The Mythical Number Two StarterBy
The last two offseasons have been all about finding a number two starter for the Yankees, someone to pair with CC Sabathia. They made a huge offer to Cliff Lee last winter, and this year they’ve at least made an attempt at Yu Darvish after showing little interest in C.J. Wilson. We fans have already started looking at next winter’s free agent crop in anticipation of the search continuing next year. Something got lost in translation somewhere along the line though, what exactly are we talking about when we refer to a number two starter?
Whenever we talk about prospects, we tend to pigeon-hole them into rotation slots because that’s the easiest way to talk about their long-term potential. A number one starter is one of the best pitchers in baseball, but a number two is still really good, but a notch below number ones. A mid-rotation guy is solid but lacking something (a third pitch, command, etc.) that prevents him from being any better. A number four or five starter, a back-end guy, they’re generally easy to find and lack a number of things to be a successful starter long-term. Baseball America puts a list of tools and their importance to the various positions in their Prospect Handbook every year, and they define a number two starter as someone with two plus pitches, an average third pitch, average command, and average makeup. That’s prospects though, big leaguers are much different.
The term “number two starter” is pretty vague when talking about guys in the Majors. You could take it literally and consider the second best pitcher in every rotation a number two starter, but I think we can all see the problem with doing that. If you’re a die-hard believer in WAR, then perhaps a number two starter is someone in the 3-5 WAR range, give or take a little. If you’re going to stick with that definition, then looking at a player’s value over several years is important. Pitchers that consistently sit in that range are more reliable that someone who has had an up-and-down career. Does that apply to the Yankees though, do they need that consistent 3-5 WAR guy in the rotation? You can make that case, but I don’t buy into WAR enough to say that definitely.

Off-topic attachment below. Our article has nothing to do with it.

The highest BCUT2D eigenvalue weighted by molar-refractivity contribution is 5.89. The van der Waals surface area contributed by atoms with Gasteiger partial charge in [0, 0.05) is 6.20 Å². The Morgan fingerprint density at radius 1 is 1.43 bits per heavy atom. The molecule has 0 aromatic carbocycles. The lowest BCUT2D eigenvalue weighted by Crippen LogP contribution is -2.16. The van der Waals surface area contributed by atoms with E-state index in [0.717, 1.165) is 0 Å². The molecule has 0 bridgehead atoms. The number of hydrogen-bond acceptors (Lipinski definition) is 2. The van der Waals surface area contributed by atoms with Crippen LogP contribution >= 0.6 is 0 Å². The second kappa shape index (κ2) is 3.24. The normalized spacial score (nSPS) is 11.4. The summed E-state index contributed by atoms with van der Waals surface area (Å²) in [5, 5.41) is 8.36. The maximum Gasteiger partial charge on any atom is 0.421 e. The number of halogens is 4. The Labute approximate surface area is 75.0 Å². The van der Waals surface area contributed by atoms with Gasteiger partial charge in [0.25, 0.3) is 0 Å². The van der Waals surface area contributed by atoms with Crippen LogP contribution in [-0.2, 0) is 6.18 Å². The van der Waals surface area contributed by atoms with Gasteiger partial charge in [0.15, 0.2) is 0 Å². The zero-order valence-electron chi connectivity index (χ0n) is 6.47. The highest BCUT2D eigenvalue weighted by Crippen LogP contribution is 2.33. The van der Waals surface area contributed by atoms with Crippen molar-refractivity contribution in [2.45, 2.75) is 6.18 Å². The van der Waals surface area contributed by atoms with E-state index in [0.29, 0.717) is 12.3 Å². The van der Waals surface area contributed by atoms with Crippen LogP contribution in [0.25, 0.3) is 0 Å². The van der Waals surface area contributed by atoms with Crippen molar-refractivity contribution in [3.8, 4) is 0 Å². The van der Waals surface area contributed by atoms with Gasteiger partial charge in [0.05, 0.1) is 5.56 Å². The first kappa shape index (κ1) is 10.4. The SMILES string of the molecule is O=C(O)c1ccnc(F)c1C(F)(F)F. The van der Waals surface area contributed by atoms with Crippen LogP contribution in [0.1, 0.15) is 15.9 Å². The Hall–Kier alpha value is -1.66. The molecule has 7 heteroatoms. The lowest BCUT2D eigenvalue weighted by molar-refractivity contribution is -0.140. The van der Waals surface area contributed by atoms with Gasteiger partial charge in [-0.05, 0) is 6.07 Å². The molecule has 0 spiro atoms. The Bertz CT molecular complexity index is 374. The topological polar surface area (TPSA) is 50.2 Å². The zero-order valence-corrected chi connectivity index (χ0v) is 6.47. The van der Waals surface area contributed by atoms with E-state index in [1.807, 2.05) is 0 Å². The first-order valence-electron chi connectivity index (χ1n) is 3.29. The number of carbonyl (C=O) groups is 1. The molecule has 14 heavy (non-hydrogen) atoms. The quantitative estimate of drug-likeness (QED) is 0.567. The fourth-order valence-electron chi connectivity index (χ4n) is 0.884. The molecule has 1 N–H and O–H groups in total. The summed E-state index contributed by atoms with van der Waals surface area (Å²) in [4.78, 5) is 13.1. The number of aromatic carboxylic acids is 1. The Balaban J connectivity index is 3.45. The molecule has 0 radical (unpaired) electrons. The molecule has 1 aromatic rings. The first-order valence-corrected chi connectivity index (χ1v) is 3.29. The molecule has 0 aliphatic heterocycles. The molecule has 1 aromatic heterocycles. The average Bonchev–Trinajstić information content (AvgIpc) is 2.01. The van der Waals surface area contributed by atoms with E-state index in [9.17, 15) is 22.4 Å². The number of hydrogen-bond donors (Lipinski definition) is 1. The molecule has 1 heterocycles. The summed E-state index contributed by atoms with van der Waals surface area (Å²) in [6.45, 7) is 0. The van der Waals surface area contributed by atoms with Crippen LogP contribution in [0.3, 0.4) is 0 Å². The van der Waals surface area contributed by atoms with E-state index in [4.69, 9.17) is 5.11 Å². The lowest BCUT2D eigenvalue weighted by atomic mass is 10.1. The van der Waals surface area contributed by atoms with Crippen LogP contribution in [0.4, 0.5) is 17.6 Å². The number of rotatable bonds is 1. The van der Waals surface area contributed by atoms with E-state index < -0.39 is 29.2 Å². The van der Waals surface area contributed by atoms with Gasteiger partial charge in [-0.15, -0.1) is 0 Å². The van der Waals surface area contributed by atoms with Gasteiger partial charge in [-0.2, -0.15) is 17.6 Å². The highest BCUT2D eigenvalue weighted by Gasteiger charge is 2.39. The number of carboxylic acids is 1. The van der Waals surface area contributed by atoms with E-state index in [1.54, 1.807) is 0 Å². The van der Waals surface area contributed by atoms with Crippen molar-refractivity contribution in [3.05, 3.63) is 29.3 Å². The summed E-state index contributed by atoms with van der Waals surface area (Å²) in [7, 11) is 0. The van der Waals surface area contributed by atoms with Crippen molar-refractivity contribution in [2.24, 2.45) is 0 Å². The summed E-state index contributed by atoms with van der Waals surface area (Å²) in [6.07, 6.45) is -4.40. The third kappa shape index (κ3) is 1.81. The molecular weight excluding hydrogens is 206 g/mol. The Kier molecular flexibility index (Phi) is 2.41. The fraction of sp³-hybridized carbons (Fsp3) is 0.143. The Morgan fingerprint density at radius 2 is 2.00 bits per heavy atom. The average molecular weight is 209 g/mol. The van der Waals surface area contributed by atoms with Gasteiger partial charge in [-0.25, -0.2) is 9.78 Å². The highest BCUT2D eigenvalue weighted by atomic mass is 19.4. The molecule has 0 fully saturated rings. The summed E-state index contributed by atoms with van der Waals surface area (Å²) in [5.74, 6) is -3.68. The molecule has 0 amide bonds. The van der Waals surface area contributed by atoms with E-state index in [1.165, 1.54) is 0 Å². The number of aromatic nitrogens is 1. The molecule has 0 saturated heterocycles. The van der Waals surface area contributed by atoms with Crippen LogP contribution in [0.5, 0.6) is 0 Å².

Realistically, what the Yankees need is a pitcher better than the group of Ivan Nova, A.J. Burnett, Phil Hughes, Hector Noesi, David Phelps, etc. That’s essentially what it boils down to. That guy doesn’t have to be as good as Cliff Lee, but it sure would be nice if he was. That’s what they need right now heading into the season, which is different than what they’re going to need ten months from now when the playoffs start. Ten months from now, they just need someone to pitch like a number two, it doesn’t matter who it is or how they were acquired or how much they’re being paid. Nova was that guy last year, but they probably shouldn’t count on him doing that again. It’s not that he can’t, but young pitchers tend to be unpredictable. Of course, the better your staff is, the more likely it is that someone steps up and pitches like that number two in the playoffs.
Now I don’t want to come off as the spoiled Yankees fan I so obviously am, but the playoffs are not a given. They’ll be a little easier to get into now with the second wildcard, but the Yankees have a really good team and have a better chance than most at qualifying for the postseason. There is some value to winning the division now, so perhaps they need that mythical number two starter right now to help them to another AL East crown. I’m not sure it’s an absolute necessity, but it wouldn’t hurt. The point is, number two starters come in all shapes and sizes, and they don’t have to pitch like a number two all season long. Timing is everything. Sometimes we get too caught in labeling people certain things that we forget about context.